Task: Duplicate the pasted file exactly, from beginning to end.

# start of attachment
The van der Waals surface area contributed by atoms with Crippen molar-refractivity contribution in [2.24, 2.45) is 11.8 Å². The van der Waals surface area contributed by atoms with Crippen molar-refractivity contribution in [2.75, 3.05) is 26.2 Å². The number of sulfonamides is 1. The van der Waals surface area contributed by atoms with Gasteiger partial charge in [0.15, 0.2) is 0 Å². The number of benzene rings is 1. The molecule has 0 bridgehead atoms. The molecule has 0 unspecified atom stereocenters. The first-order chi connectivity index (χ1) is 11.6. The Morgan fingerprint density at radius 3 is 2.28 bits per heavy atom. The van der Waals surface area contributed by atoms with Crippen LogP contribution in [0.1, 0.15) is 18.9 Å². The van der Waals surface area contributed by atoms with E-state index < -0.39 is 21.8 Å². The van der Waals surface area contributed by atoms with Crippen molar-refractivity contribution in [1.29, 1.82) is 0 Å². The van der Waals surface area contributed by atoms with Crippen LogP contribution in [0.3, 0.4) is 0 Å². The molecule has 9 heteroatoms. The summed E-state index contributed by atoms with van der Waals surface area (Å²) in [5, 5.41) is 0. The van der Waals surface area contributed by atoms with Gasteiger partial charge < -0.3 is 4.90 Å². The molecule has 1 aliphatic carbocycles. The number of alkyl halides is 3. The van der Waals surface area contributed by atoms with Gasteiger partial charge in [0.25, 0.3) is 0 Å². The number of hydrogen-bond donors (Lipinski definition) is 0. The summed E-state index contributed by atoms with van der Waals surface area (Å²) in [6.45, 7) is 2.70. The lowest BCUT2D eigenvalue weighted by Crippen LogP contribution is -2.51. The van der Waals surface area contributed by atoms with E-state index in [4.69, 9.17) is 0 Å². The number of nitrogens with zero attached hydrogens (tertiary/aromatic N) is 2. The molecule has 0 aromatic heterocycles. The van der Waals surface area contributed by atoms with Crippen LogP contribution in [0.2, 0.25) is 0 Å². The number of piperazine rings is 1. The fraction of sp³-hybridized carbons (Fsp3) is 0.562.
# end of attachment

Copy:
The van der Waals surface area contributed by atoms with Crippen molar-refractivity contribution in [2.24, 2.45) is 11.8 Å². The van der Waals surface area contributed by atoms with Crippen molar-refractivity contribution in [2.75, 3.05) is 26.2 Å². The number of sulfonamides is 1. The van der Waals surface area contributed by atoms with Gasteiger partial charge in [0.15, 0.2) is 0 Å². The number of benzene rings is 1. The molecule has 0 bridgehead atoms. The molecule has 0 unspecified atom stereocenters. The first-order chi connectivity index (χ1) is 11.6. The Morgan fingerprint density at radius 3 is 2.28 bits per heavy atom. The van der Waals surface area contributed by atoms with Crippen LogP contribution in [0.1, 0.15) is 18.9 Å². The van der Waals surface area contributed by atoms with E-state index < -0.39 is 21.8 Å². The van der Waals surface area contributed by atoms with Crippen molar-refractivity contribution in [1.29, 1.82) is 0 Å². The van der Waals surface area contributed by atoms with Crippen LogP contribution in [0.3, 0.4) is 0 Å². The molecule has 9 heteroatoms. The summed E-state index contributed by atoms with van der Waals surface area (Å²) in [5, 5.41) is 0. The van der Waals surface area contributed by atoms with Gasteiger partial charge < -0.3 is 4.90 Å². The molecule has 1 aliphatic carbocycles. The number of alkyl halides is 3. The van der Waals surface area contributed by atoms with Gasteiger partial charge in [0.25, 0.3) is 0 Å². The number of hydrogen-bond donors (Lipinski definition) is 0. The summed E-state index contributed by atoms with van der Waals surface area (Å²) in [6.45, 7) is 2.70. The lowest BCUT2D eigenvalue weighted by Crippen LogP contribution is -2.51. The van der Waals surface area contributed by atoms with E-state index in [4.69, 9.17) is 0 Å². The number of nitrogens with zero attached hydrogens (tertiary/aromatic N) is 2. The molecule has 0 aromatic heterocycles. The van der Waals surface area contributed by atoms with Crippen LogP contribution in [0.2, 0.25) is 0 Å². The number of piperazine rings is 1. The fraction of sp³-hybridized carbons (Fsp3) is 0.562.